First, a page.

Evie Evans's life history: Her sociological sojourn from a lifetime of crime to a life of dignity

Date of Award


Degree Type


Degree Name

Doctor of Philosophy (PhD)




Debra VanAusdale


Crime, Evie Evans, Criminal justice system, Race, Class, Women offenders

Subject Categories

African American Studies | Arts and Humanities | Criminology | Race and Ethnicity | Race, Ethnicity and Post-Colonial Studies | Social and Behavioral Sciences | Sociology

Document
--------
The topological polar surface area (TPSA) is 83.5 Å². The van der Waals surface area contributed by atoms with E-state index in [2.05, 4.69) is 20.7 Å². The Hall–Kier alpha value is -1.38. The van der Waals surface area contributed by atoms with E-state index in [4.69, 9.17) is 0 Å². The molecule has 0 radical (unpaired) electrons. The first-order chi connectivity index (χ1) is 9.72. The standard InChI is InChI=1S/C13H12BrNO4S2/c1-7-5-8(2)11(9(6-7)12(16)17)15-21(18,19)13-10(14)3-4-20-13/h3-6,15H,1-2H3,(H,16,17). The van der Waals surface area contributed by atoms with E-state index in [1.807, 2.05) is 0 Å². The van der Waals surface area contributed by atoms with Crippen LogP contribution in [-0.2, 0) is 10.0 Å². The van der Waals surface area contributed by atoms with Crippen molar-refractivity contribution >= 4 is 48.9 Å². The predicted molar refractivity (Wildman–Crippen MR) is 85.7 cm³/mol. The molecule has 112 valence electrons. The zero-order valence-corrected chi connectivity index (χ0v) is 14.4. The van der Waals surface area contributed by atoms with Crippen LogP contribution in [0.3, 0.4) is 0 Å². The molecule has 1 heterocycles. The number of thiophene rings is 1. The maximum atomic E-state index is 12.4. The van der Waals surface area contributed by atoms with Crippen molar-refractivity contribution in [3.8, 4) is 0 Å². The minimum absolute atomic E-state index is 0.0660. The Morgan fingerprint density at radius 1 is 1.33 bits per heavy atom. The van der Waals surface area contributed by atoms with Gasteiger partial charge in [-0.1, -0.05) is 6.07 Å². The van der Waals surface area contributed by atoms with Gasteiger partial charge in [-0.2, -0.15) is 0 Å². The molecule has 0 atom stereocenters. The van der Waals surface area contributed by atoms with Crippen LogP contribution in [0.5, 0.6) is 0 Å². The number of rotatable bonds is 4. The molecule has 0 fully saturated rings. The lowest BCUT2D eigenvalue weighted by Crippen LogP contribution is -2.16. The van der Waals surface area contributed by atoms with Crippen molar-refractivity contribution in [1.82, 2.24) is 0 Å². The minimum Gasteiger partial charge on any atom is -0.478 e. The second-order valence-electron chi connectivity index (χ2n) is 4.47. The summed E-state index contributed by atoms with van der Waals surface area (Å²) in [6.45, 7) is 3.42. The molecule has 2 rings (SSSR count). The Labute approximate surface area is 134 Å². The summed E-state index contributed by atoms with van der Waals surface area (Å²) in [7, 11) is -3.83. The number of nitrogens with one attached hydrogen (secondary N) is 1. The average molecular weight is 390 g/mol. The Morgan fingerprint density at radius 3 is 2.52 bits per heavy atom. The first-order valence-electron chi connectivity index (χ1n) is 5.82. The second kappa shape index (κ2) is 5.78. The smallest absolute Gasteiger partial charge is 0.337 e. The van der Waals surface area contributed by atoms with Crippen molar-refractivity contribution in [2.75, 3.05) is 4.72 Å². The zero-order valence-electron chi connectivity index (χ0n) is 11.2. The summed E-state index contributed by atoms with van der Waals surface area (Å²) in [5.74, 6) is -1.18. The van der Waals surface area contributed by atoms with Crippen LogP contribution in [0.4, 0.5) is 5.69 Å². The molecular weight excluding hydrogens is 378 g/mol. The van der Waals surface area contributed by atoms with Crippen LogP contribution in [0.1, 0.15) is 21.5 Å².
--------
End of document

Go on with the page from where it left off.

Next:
This study is an historical, social, and structural examination of the life of a Black woman whose experiences include chronic criminal behavior, intractable drug addiction, and recurrent imprisonment. The research is guided by the following three questions: (1) How does a Black woman negotiate and manage imprisonment as a juvenile offender and repeated incarcerations across five decades as an adult offender? (2) How is a lifetime of alcohol and drug abuse experienced and defined by those individuals labeled drug addicts? (3) What steps and support networks are necessary for the life history participant to make a successful transition into the free world? This work is an effort to situate the life history participant and her life experiences in their social and historical contexts. Additionally, this work will explore the dynamics of race, class, and gender. Although this research will not make generalizations to an entire Black female offender population, it will be valuable in offering a sociological interpretation of the experiences of other Black female offenders. The research is accomplished through the use of a multi-method approach utilizing multiple data sources as well as various methods of data gathering including content analysis, site visits, and audio taped interviews in the research participants' natural settings.


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